Q&A: 5 minutes with Paul Kalkbrenner

Image: UHNWI Records

The pandemic brought with it the need for us to adapt the way we communicated at unprecedented speed. This was especially true for artists and creatives who, unable to play to live audiences, were suddenly forced to find ways to stay connected while apart. Factor in that live performance accounts for a significant portion of a music act’s revenue stream, and the need to find new ways of performing for audiences became essential, especially for DJs and electronic music acts. The rise of the livestream was upon us, but even this had its limitations. Platforms like Instagram and Facebook Live proved particularly challenging for DJs, with their copyright protocol (programmed for pre-lockdown times) striking down streams at the slightest hint of copyrighted material, making mixes nearly impossible to share. Twitch gained notoriety for their more relaxed approach to this, and the platform became popular for DJs while collectives like Club Quarantine found ways of fostering club culture via video conferencing apps like Zoom. While most artists were innovating by using these platforms in ways completely outside of their intended functionality, German producer Paul Kalkbrenner saw an opportunity to innovate beyond what was already in existence. 

The techno icon had been strategising his own virtual network to connect with fans and share his work. With the resources at his disposal to create such a platform, Kalkbrenner began developing his own app. It’s a move that marks the sign of a true innovator, an artist who continues to evolve the inherent futurism of electronic music beyond the studio and decks. Fresh off the release of his single Si Soy Fuego, we had the honour of chatting to Kalkbrenner about this endeavour shortly after his show at Exhibition London, his first live performance in the country in nearly three years.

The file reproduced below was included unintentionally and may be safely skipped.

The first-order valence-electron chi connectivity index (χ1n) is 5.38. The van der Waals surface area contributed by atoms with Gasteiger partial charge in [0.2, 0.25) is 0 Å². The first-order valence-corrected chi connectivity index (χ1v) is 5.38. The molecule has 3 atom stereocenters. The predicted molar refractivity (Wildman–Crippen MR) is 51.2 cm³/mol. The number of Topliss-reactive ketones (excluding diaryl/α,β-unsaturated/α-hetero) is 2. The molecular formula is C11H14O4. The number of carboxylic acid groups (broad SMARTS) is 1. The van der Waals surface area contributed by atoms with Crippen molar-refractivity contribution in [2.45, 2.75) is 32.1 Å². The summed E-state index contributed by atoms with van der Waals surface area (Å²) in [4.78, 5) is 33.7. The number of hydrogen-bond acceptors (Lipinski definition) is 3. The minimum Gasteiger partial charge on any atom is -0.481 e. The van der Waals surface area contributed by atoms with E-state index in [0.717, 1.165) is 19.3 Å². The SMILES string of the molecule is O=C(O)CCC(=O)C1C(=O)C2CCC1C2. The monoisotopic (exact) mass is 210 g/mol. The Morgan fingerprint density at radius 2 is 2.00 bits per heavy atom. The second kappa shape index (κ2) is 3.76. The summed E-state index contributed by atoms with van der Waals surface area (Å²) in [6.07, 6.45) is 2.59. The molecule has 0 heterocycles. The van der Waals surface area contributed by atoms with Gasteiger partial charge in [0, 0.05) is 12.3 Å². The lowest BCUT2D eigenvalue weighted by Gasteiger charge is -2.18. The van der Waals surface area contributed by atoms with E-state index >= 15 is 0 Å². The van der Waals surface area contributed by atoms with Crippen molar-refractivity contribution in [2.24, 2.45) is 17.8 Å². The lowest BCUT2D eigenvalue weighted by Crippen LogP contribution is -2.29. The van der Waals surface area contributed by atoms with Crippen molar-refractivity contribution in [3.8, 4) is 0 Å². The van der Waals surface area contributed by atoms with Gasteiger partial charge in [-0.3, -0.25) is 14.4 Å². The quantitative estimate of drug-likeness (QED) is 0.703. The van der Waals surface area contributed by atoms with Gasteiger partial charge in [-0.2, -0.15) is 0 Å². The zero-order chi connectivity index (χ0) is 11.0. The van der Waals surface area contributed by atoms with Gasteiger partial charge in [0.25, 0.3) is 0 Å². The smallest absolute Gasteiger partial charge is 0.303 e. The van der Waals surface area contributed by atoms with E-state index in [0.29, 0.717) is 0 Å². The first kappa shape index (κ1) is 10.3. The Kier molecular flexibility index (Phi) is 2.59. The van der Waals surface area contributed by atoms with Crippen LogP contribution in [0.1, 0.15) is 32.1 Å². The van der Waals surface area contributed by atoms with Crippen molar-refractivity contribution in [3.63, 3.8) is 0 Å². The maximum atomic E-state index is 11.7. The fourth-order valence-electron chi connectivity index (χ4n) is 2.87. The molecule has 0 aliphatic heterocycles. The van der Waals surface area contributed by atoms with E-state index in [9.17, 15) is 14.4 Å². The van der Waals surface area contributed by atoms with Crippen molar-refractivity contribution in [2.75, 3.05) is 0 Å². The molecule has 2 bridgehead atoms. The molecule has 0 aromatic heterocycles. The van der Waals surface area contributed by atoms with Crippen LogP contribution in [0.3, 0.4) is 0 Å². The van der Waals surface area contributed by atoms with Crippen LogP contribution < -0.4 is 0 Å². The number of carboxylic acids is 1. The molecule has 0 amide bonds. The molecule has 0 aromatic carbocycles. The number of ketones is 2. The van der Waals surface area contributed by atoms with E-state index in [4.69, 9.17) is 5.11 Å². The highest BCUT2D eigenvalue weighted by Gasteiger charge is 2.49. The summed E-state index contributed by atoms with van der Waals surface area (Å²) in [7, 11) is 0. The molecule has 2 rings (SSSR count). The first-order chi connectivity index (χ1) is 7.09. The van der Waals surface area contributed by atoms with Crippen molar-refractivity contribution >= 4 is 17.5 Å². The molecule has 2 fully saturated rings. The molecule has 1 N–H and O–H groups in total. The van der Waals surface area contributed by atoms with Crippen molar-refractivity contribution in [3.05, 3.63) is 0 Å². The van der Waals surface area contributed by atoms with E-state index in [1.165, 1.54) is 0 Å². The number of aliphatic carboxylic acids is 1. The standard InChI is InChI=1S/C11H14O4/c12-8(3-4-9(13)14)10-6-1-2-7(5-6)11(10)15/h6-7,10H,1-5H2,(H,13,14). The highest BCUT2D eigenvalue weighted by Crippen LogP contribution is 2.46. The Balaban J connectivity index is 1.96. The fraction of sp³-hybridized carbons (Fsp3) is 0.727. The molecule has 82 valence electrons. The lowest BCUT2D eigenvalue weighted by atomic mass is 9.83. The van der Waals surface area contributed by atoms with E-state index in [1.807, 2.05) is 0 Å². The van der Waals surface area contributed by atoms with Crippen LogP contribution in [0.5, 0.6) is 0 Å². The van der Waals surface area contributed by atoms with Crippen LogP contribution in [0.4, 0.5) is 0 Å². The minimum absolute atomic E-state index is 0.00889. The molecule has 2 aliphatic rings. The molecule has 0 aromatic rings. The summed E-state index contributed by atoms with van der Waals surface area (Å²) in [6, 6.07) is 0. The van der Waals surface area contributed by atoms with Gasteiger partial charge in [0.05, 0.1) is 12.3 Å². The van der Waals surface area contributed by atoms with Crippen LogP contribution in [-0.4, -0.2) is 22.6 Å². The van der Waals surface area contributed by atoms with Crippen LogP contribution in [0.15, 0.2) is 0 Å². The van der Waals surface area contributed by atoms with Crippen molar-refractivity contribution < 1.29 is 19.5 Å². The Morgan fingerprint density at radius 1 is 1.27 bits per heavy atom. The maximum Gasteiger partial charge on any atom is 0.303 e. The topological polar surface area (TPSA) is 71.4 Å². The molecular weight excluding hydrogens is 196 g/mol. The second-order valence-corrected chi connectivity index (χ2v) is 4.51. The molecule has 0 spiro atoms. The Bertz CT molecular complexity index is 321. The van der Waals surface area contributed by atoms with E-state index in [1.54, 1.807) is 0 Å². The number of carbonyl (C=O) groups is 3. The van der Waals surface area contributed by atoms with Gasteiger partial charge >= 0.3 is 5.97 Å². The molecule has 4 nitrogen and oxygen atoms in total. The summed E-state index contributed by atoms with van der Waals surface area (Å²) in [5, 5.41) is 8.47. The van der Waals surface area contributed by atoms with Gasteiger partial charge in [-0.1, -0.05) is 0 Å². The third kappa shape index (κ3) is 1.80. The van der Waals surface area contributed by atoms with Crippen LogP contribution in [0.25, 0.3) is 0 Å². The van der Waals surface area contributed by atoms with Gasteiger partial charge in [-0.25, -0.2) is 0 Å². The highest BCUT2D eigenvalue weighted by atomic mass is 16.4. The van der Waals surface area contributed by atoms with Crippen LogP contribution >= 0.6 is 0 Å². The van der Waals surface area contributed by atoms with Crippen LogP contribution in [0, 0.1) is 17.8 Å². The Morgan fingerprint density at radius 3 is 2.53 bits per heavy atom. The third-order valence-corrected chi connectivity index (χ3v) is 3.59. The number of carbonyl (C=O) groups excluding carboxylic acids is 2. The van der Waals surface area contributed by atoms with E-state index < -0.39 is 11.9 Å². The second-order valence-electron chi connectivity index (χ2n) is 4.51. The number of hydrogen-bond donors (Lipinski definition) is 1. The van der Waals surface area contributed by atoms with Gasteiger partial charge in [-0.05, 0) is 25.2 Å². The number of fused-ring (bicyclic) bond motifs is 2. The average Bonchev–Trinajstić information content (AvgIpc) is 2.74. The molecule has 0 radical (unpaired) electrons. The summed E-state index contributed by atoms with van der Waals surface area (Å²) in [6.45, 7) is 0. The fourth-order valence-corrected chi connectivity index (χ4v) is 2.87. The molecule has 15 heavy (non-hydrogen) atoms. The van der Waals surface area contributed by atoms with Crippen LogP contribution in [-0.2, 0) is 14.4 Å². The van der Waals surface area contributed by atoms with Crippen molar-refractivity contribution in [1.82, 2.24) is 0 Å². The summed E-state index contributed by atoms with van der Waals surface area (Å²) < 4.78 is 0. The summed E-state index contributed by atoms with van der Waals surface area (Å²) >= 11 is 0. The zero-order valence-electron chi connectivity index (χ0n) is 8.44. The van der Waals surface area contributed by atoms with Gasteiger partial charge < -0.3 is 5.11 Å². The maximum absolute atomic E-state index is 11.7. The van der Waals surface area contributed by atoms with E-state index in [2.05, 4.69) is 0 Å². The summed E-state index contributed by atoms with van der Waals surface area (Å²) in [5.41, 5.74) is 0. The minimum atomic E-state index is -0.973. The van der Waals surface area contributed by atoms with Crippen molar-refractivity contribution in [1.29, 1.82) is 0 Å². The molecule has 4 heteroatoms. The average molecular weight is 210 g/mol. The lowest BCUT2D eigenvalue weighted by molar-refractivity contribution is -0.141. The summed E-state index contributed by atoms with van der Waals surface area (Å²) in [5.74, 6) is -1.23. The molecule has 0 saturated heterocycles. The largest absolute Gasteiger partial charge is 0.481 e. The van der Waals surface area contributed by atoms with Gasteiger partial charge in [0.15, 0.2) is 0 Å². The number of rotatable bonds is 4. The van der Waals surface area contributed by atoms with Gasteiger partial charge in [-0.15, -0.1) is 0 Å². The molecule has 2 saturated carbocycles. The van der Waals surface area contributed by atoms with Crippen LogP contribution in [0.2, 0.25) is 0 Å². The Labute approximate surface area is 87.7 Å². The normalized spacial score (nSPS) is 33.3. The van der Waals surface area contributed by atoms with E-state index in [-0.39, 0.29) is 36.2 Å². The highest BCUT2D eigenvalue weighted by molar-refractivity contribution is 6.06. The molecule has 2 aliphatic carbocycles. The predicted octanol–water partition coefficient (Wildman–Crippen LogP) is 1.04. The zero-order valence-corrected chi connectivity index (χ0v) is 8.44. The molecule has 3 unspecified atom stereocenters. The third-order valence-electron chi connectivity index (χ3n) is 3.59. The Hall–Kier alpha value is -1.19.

You’ve recently launched your own app, can you tell us more about how you hope to connect with fans through this platform?


Firstly it’s going to be direct, without having social media and their algorithms in between. The app will see various content: exclusive galleries, full concert streams, guest list competitions. Fans and users will always have first & exclusive access.


Living through the pandemic, technology has been more vital than ever in keeping us connected. Did this inspire your decision to develop an app? 


No. The connection throughout many channels was already established. But the direct, unfiltered contact has been missing. Therefore we decided to try it via an app.


Many DJs and music acts jumped online during lockdown. What are your thoughts on the livestreaming trend, and did you ‘attend’ any of the online parties that were happening at the time?


I watched a few, but it became repetitive to see DJs in their bedroom, living room, etc etc, mostly one drink too many in and playing a set. Too much solitude overall and too little emotion.


Can you take us through the development process for your app? How new was the process for you?


My part was only approving the possibilities the app should hold at one point. The development and creation was done by my management and the Baze guys in Berlin, who offered me to be their test driver for this community tool, which will also be available to others.

You have recently returned to live shows. Walk us through how it felt playing for an audience in London again?


First it was having to jump through many, many administrative hoops just to bring the production from Germany to the UK. After that, the show went very nicely. We had an incredibly into it & diverse crowd. It was a vibe that was memorable.


What have you missed the most about performing live? Tell us about the chemistry you have with your fans on stage.


The chemistry is very subtle, as I do not speak to the fans while playing. No shouting or the likes. It is something I feel while playing. And in London I certainly felt it.


On the topic of technology and live performance; what’s your opinion on the increasing reliance on technology to play music ‘live,’ especially in electronic music? Do you think the machine is beginning to make man, rather than vice versa?


Maybe. In the end though, it will be the fans who decide whether this ‘live’ performance touched them in the right place or not. If not, I’m not sure the machine will be able to help.


Breakdown the news for us: what can we expect from you next year?


More live shows.


Famous last words?


Thank you.


Watch Paul Kalkbrenner’s recent live set from CRSSD Festival San Diego below, and click here for more information on his upcoming tour dates. 

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